What one thing would transform the way you practice medicine?

Melody Ng
Analyst
Public Insight Network

Medical professionals: Tell reporters about your wish list.

Doctor and patient

Dr. Elizabeth Maziarka examines a patient at the Codman Square Health Center in Dorchester, Mass. (Photo by Joe Raedle | Getty Images)

Paul Manner, an orthopedic surgeon in Seattle, wants “less emphasis on mindless documentation.”

“I spend about 50 percent of my clinic time typing,” he laments. “Most of this is tangential at best to what I actually do for the patient.”

Family and addiction medicine doctor Manya Helman, of Silverton, Ore., wishes — if any fairy godmother happens to be listening — for patients to have health savings accounts from birth:

“The nice thing about HSAs is that if you don’t need to use it, the money is yours and you can pass it down to your children. … An HSA from birth means that patients would have enough money that if they needed care, they’d have the money. But they’d have no incentive to seek unneeded care.”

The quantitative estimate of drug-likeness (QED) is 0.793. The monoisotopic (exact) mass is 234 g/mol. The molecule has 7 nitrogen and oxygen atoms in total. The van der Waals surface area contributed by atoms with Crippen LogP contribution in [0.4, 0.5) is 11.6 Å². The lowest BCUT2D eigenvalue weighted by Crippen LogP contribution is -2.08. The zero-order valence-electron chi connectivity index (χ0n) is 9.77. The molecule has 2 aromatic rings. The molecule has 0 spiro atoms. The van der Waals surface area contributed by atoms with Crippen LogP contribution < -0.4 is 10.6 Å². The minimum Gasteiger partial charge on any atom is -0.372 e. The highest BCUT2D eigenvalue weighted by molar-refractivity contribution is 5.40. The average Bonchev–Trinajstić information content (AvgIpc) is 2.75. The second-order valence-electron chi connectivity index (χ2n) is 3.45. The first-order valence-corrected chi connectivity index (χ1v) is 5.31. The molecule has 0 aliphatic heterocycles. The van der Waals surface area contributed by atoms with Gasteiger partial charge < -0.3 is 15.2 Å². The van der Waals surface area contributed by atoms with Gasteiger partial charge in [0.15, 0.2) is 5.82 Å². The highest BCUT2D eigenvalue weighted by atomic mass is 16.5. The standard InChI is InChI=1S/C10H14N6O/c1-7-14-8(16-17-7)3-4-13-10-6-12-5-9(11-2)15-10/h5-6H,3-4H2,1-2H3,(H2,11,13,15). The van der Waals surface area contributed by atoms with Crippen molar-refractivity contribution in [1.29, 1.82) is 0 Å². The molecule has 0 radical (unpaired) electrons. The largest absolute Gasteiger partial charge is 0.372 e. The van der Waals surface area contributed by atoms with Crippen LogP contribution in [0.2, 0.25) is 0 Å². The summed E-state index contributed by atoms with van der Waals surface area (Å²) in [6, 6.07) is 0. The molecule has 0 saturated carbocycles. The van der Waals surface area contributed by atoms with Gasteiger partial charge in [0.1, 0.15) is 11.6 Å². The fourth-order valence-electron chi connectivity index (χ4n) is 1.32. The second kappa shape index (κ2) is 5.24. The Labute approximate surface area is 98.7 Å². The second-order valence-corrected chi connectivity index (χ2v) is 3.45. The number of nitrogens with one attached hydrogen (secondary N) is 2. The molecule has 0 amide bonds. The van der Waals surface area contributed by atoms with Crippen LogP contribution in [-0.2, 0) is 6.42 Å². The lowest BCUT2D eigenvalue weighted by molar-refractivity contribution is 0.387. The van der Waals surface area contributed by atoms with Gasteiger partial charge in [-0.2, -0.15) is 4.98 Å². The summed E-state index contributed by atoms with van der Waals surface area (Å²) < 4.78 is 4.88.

How about you?

Would one of the hot medical gadgets at this week’s Consumer Electronics Show in Las Vegas help you do your job? Or, as we’ve heard from many doctors, do you simply want more time to spend with your patients?

Whatever it is, tangible or intangible, that you believe would make your work and life as a health care provider better, we want to hear about it. Help shape our ongoing health care reporting for the upcoming months.

>> Tell us: What would transform the way you practice medicine?

 

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Melody Ng Analyst
Public Insight Network

As a Public Insight analyst, Melody Ng's job is all about finding out what people know, and then putting their experience and expertise to work making great news stories. She's particularly interested in getting diverse perspectives and voices into the news. So if you don’t hear people who think or sound like you in the news, then: Tell us what you know here. And come on into our newsroom!

Melody got into journalism through an internship with documentary unit American RadioWorks when looking for a different way to use the skills she had learned through doing science.